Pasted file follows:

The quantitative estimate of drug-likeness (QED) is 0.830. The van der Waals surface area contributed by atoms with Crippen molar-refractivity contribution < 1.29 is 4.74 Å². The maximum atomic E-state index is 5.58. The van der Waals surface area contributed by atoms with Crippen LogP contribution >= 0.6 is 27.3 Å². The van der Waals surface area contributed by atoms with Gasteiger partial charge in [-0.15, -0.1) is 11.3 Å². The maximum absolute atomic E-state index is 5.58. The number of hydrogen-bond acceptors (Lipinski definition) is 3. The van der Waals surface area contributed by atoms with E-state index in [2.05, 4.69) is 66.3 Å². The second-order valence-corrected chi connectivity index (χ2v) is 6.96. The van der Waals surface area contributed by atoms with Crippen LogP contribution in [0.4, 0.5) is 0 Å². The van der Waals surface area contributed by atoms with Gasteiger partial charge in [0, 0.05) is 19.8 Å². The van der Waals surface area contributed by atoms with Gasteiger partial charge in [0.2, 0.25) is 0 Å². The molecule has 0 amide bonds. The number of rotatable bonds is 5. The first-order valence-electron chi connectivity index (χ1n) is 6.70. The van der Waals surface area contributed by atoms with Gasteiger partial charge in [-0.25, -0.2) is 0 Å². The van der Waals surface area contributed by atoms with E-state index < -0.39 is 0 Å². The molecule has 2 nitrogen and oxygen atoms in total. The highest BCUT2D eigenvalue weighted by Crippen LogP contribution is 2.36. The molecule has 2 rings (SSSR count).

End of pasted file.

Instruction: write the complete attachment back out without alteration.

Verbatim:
The quantitative estimate of drug-likeness (QED) is 0.830. The van der Waals surface area contributed by atoms with Crippen molar-refractivity contribution < 1.29 is 4.74 Å². The maximum atomic E-state index is 5.58. The van der Waals surface area contributed by atoms with Crippen LogP contribution >= 0.6 is 27.3 Å². The van der Waals surface area contributed by atoms with Gasteiger partial charge in [-0.15, -0.1) is 11.3 Å². The maximum absolute atomic E-state index is 5.58. The number of hydrogen-bond acceptors (Lipinski definition) is 3. The van der Waals surface area contributed by atoms with E-state index in [2.05, 4.69) is 66.3 Å². The second-order valence-corrected chi connectivity index (χ2v) is 6.96. The van der Waals surface area contributed by atoms with Crippen LogP contribution in [0.4, 0.5) is 0 Å². The van der Waals surface area contributed by atoms with Gasteiger partial charge in [0, 0.05) is 19.8 Å². The van der Waals surface area contributed by atoms with Gasteiger partial charge in [0.2, 0.25) is 0 Å². The molecule has 0 amide bonds. The number of rotatable bonds is 5. The first-order valence-electron chi connectivity index (χ1n) is 6.70. The van der Waals surface area contributed by atoms with Gasteiger partial charge in [-0.25, -0.2) is 0 Å². The van der Waals surface area contributed by atoms with E-state index < -0.39 is 0 Å². The molecule has 2 nitrogen and oxygen atoms in total. The highest BCUT2D eigenvalue weighted by Crippen LogP contribution is 2.36. The molecule has 2 rings (SSSR count).